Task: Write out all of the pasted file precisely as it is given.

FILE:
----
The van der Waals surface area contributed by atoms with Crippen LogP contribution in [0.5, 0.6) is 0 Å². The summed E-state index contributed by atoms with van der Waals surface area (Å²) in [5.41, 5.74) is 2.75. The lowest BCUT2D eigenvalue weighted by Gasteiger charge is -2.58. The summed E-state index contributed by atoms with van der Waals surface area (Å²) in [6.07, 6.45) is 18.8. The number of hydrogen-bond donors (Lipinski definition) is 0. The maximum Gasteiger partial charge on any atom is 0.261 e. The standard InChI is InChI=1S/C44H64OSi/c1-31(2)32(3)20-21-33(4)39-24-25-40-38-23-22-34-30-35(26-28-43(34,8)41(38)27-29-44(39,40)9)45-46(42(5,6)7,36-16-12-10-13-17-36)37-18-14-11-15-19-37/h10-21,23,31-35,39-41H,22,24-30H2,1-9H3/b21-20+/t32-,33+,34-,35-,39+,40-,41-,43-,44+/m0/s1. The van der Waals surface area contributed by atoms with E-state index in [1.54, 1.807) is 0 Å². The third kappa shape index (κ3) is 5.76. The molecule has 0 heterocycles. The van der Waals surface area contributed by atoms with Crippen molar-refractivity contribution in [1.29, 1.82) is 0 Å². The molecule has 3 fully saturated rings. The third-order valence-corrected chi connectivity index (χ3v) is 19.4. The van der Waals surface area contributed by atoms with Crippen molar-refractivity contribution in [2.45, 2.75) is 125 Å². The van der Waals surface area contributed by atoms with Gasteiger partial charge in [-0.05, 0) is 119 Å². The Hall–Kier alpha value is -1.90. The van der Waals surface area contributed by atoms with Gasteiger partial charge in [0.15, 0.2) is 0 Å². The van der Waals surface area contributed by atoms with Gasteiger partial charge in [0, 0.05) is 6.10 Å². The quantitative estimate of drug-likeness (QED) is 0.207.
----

The van der Waals surface area contributed by atoms with Crippen LogP contribution in [0.5, 0.6) is 0 Å². The summed E-state index contributed by atoms with van der Waals surface area (Å²) in [5.41, 5.74) is 2.75. The lowest BCUT2D eigenvalue weighted by Gasteiger charge is -2.58. The summed E-state index contributed by atoms with van der Waals surface area (Å²) in [6.07, 6.45) is 18.8. The number of hydrogen-bond donors (Lipinski definition) is 0. The maximum Gasteiger partial charge on any atom is 0.261 e. The standard InChI is InChI=1S/C44H64OSi/c1-31(2)32(3)20-21-33(4)39-24-25-40-38-23-22-34-30-35(26-28-43(34,8)41(38)27-29-44(39,40)9)45-46(42(5,6)7,36-16-12-10-13-17-36)37-18-14-11-15-19-37/h10-21,23,31-35,39-41H,22,24-30H2,1-9H3/b21-20+/t32-,33+,34-,35-,39+,40-,41-,43-,44+/m0/s1. The van der Waals surface area contributed by atoms with E-state index in [1.54, 1.807) is 0 Å². The third kappa shape index (κ3) is 5.76. The molecule has 0 heterocycles. The van der Waals surface area contributed by atoms with Crippen molar-refractivity contribution in [1.29, 1.82) is 0 Å². The molecule has 3 fully saturated rings. The third-order valence-corrected chi connectivity index (χ3v) is 19.4. The van der Waals surface area contributed by atoms with Crippen molar-refractivity contribution in [2.45, 2.75) is 125 Å². The van der Waals surface area contributed by atoms with Gasteiger partial charge in [-0.05, 0) is 119 Å². The Hall–Kier alpha value is -1.90. The van der Waals surface area contributed by atoms with Gasteiger partial charge in [0.15, 0.2) is 0 Å². The van der Waals surface area contributed by atoms with Gasteiger partial charge in [0, 0.05) is 6.10 Å². The quantitative estimate of drug-likeness (QED) is 0.207.